Thursday, March 24, 2011

The Body’s Preparation for Labor and Delivery

Editor's note: This is the latest installment from our mother-to-be who will be delivering at The BirthPlace at Sinai.

I was aware that one of the signs that the body is preparing itself for labor was having the baby drop into one’s pelvis, but I didn’t expect mine to be such a dramatic experience. This phenomenon is also called lightening or engagement, and for first time moms, usually occurs 2 to 4 weeks before the baby is born. (For moms who have already given birth, sometimes it happens right before labor – or not at all.) For many women, lightening provides some relief; they can breathe better and eat larger meals. However, they might also experience added pressure on the pelvic floor or bladder, leading to more frequent bathroom trips.

I was sitting at the dining table, talking with friends, when lightening happened to me: I literally felt my belly slowly fall into my lap. Thinking that it couldn’t possibly be time yet – my due date was 5 weeks away – I said nothing. However, at my OB appointment a couple days later, the doctor confirmed that the baby had indeed dropped, and she could even feel the baby’s head during my pelvic exam.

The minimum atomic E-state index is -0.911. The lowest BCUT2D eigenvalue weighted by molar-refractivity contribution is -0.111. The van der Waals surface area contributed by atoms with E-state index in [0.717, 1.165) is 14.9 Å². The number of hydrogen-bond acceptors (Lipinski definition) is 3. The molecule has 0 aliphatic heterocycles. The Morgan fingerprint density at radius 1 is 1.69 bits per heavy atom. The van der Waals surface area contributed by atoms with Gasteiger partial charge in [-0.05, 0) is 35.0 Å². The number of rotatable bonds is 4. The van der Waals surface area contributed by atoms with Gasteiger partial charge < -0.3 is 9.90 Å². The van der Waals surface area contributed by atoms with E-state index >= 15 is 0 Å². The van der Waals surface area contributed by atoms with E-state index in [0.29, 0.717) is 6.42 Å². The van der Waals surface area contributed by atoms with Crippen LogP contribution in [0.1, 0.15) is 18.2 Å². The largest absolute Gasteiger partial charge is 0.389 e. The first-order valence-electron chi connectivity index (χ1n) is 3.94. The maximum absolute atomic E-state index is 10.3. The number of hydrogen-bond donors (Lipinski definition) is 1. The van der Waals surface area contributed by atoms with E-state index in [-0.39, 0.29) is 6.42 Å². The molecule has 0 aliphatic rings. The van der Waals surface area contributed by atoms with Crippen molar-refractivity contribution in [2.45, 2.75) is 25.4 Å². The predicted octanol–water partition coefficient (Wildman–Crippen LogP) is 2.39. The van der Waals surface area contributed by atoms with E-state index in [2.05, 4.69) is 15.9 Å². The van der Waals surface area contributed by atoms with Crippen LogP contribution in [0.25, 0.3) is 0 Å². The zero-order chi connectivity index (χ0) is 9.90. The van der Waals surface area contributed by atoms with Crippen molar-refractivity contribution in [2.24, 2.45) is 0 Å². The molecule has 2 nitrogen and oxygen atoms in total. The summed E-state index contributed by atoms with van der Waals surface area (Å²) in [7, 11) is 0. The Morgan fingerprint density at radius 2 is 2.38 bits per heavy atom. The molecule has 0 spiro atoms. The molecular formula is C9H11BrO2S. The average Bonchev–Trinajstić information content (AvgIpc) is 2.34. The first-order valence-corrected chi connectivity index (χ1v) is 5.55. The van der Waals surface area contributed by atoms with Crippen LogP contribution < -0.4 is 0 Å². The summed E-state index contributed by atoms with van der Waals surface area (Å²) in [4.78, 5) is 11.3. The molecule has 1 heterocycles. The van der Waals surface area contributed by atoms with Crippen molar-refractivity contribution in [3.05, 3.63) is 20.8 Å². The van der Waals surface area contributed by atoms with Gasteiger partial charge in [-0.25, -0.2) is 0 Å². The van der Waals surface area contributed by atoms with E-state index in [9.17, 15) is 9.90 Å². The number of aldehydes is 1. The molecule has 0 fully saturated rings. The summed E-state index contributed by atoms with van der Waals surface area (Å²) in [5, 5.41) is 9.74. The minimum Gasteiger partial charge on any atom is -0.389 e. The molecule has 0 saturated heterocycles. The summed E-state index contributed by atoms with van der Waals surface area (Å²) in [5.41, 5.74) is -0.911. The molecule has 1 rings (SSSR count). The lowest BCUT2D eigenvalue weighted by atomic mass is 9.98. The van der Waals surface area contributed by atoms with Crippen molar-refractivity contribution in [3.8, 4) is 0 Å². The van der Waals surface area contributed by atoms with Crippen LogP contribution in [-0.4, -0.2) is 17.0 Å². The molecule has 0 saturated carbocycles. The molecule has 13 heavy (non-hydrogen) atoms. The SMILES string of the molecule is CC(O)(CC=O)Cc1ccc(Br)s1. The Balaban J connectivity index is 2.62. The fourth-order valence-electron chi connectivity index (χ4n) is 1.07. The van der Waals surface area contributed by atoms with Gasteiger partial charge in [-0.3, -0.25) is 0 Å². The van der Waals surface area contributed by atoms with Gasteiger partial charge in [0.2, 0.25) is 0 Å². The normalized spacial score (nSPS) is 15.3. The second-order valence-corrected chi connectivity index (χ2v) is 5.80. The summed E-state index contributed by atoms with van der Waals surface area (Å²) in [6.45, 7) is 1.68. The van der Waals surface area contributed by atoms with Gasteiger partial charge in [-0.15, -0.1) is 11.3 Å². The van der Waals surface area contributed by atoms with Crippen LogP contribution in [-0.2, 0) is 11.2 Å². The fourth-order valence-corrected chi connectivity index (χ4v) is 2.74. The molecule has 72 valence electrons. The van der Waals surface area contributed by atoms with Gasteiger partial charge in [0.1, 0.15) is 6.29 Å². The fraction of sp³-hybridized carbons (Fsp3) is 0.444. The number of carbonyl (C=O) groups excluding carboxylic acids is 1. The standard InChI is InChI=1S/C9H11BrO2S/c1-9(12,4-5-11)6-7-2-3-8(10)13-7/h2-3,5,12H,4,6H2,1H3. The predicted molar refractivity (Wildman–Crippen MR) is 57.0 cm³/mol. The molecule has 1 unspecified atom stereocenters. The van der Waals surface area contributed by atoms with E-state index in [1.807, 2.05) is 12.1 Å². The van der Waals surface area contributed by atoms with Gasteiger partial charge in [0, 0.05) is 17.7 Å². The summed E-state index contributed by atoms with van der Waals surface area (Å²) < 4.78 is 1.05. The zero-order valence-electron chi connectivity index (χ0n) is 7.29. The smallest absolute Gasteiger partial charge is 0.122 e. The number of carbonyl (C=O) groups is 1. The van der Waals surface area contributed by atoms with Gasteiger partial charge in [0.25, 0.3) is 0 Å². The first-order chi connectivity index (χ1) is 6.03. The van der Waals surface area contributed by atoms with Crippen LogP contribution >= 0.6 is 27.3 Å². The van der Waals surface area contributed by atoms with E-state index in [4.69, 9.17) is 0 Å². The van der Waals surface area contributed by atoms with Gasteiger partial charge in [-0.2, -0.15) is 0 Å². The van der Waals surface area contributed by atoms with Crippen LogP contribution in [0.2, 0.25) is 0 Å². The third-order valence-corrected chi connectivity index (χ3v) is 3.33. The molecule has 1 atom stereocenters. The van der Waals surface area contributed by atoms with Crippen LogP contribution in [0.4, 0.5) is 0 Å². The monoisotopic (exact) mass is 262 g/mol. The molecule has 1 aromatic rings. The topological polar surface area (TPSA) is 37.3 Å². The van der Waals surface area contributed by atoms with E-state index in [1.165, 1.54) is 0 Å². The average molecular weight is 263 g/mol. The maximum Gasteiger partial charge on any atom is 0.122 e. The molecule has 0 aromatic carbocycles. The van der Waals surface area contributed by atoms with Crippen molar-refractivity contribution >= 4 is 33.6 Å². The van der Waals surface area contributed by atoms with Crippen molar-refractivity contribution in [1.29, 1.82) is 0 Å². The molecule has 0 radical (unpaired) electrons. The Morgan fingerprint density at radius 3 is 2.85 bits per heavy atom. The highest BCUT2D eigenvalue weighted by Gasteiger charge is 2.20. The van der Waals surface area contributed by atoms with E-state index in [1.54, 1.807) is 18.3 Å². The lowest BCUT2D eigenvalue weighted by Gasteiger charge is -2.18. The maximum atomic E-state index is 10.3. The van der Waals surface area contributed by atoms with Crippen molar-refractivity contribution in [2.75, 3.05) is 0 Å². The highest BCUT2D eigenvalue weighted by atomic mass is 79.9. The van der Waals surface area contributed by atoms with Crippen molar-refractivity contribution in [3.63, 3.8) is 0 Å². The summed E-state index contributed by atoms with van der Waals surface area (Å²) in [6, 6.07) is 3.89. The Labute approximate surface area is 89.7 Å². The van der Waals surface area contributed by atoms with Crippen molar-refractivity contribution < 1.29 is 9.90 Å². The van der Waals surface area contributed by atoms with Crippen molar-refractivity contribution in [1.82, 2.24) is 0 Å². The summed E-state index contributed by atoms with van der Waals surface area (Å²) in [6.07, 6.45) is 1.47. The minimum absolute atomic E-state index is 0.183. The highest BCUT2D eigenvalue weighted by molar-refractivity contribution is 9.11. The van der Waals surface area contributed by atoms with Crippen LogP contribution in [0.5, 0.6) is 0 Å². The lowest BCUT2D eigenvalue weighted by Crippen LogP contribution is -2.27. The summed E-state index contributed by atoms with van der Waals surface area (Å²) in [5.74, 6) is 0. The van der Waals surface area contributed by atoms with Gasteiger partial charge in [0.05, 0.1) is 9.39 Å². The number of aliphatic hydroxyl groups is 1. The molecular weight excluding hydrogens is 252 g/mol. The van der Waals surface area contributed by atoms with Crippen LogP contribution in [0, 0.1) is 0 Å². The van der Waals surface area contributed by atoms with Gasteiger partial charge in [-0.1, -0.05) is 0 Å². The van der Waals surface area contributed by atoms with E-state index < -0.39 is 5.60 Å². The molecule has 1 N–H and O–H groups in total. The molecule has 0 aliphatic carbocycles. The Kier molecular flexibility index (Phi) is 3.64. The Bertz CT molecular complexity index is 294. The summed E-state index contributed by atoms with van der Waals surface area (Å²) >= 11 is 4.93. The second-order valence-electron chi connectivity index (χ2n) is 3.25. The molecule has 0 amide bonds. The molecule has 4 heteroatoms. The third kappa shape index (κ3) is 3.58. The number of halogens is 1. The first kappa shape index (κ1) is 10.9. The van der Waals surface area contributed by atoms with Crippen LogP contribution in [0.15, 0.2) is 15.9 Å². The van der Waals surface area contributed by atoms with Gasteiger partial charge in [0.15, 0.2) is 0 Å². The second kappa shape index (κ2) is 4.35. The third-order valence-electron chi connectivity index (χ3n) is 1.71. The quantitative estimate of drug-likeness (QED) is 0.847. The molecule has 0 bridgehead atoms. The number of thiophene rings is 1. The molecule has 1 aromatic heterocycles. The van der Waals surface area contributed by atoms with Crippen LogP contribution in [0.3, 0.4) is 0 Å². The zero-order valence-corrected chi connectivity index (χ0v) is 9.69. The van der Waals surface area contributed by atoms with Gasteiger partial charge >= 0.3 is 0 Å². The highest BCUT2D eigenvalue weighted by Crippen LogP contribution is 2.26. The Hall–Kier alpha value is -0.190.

Apparently, my cervix has also started dilating (opening up) and effacing (getting thinner) in preparation for labor. This doesn’t mean that I will necessarily go into labor in the next few hours or even days (it could take weeks), but it’s an exciting sign that the baby’s almost here!

I’ve been also feeling more of those Braxton Hicks contractions. Last week, I even felt a few in my lower back, but they didn’t move forward towards the front of my uterus like they would in true labor.

Even so, if you’re less than 37 weeks pregnant and experience four or more Braxton Hicks contractions in an hour for two hours or more, contact your OB-GYN. Your doctor will want to make sure that you’re not in premature labor. If you’re 37 weeks pregnant or more and your contractions get closer together, start timing them. If you’re experiencing contractions that last at least 60 seconds and having them every five minutes, call your OB-GYN. You might just be in labor!

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